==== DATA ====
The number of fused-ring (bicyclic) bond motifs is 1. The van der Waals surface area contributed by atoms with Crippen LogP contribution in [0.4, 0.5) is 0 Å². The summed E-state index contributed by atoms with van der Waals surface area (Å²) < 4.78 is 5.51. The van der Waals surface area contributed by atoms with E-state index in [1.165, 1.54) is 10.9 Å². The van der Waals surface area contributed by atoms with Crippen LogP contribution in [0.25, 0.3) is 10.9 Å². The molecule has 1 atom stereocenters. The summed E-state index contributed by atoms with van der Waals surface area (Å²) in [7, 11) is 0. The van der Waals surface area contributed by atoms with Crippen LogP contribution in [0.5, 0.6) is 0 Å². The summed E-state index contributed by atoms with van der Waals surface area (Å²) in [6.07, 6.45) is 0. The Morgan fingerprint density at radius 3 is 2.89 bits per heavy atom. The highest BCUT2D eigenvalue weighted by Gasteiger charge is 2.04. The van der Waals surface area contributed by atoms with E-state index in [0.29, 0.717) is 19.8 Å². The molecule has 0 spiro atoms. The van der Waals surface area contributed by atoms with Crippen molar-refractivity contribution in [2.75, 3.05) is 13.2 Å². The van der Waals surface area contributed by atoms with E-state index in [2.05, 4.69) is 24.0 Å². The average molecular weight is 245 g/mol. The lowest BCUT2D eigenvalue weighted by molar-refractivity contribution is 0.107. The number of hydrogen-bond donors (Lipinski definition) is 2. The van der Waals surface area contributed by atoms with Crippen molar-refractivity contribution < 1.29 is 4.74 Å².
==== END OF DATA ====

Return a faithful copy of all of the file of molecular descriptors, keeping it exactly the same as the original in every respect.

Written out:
The number of fused-ring (bicyclic) bond motifs is 1. The van der Waals surface area contributed by atoms with Crippen LogP contribution in [0.4, 0.5) is 0 Å². The summed E-state index contributed by atoms with van der Waals surface area (Å²) < 4.78 is 5.51. The van der Waals surface area contributed by atoms with E-state index in [1.165, 1.54) is 10.9 Å². The van der Waals surface area contributed by atoms with Crippen LogP contribution in [0.25, 0.3) is 10.9 Å². The molecule has 1 atom stereocenters. The summed E-state index contributed by atoms with van der Waals surface area (Å²) in [7, 11) is 0. The van der Waals surface area contributed by atoms with Crippen LogP contribution in [0.5, 0.6) is 0 Å². The summed E-state index contributed by atoms with van der Waals surface area (Å²) in [6.07, 6.45) is 0. The Morgan fingerprint density at radius 3 is 2.89 bits per heavy atom. The highest BCUT2D eigenvalue weighted by Gasteiger charge is 2.04. The van der Waals surface area contributed by atoms with E-state index in [0.29, 0.717) is 19.8 Å². The molecule has 0 spiro atoms. The van der Waals surface area contributed by atoms with Crippen molar-refractivity contribution in [2.75, 3.05) is 13.2 Å². The van der Waals surface area contributed by atoms with E-state index in [2.05, 4.69) is 24.0 Å². The average molecular weight is 245 g/mol. The lowest BCUT2D eigenvalue weighted by molar-refractivity contribution is 0.107. The number of hydrogen-bond donors (Lipinski definition) is 2. The van der Waals surface area contributed by atoms with Crippen molar-refractivity contribution < 1.29 is 4.74 Å².